August 15th, 2010

Herbalist's Apprentice

"Voice Editing"

While it's common enough advice to read your fiction out loud to check the flow, someone somewhere recently suggested recording the read-aloud portion. (I think it was on a podcast. It was almost assuredly either Packing Heat or ISBW.)

I did this once a LONG time ago; I read huge swathes of The Bitter Road into the voice recorder I had at the time. It was... okay at the time. Of course, I didn't half know what I was doing with The Bitter Road anyway.

Well, here's version 7.5 of the Reveka/Romania/zmeu book, and I'm editing it per my editor's requests--AND right behind that, reading it all out loud for myself. At first, I paused the recording every time I hit something that needed to be fixed, and didn't let on what was fixed and what was old stuff. But now I'm in the recording swing of things, many chapters on, and I have started doing the whole process aloud. "Why did you use 'thing' twice in two sentences? Repetetive AND vague." And then I read the edited sentence, right after the bad first bit and the editing bit.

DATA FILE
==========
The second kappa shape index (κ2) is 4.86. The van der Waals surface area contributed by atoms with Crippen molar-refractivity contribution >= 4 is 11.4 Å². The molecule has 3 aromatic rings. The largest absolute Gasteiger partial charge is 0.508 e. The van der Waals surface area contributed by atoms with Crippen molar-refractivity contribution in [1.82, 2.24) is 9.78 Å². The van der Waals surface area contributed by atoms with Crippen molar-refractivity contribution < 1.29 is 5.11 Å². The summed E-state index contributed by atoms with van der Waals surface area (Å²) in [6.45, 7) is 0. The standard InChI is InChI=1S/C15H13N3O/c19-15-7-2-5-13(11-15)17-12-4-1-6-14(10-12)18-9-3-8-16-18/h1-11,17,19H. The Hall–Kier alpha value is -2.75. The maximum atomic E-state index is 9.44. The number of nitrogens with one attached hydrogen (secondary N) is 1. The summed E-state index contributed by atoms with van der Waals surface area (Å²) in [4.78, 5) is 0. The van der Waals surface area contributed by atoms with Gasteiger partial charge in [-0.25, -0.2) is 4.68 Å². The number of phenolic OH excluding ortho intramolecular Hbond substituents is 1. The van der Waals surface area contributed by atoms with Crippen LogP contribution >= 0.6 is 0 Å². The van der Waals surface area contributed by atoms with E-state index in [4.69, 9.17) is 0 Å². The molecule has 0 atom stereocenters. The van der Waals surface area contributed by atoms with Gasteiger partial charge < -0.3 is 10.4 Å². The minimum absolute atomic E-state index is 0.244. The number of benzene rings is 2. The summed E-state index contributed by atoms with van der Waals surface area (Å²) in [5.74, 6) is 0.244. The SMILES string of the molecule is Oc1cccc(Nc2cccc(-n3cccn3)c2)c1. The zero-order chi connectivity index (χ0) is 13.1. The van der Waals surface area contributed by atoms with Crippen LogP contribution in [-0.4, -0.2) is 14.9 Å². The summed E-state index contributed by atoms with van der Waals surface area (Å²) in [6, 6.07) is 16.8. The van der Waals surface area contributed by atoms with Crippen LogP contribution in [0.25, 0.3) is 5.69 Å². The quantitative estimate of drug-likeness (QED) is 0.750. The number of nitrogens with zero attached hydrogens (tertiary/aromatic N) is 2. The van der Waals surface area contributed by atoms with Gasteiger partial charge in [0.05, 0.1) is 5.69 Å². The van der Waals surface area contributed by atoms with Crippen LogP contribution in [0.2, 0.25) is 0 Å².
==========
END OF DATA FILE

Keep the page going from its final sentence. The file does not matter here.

It's an excellent spur, too; if I don't feel the heart to go see what evisceration* awaits me in the next chunk of the line-editing, I just do a few chapters of what I've now termed "voice editing" and go on.

It helps with all the expected things--unclear antecedents and dropped words and editing artifacts--but where I am SURPRISED and DELIGHTED is how it helps with transitions. All kinds of transitions! Scene transitions. Emotional transitions. Logical transitions. To say that my characters occasionally make bizarre leaps of logic is to say that mosquitos like it hot and humid.

It is the single best thing I have done for this book, besides write the first draft.

* They are actually minor cuts and edits and comments. They are 95% of them good to extremely good to GREAT suggestions. The other 5%, I have no compunction ignoring. Yet, somehow, the sum total of all the cuts feel like major surgery. I wonder why this is.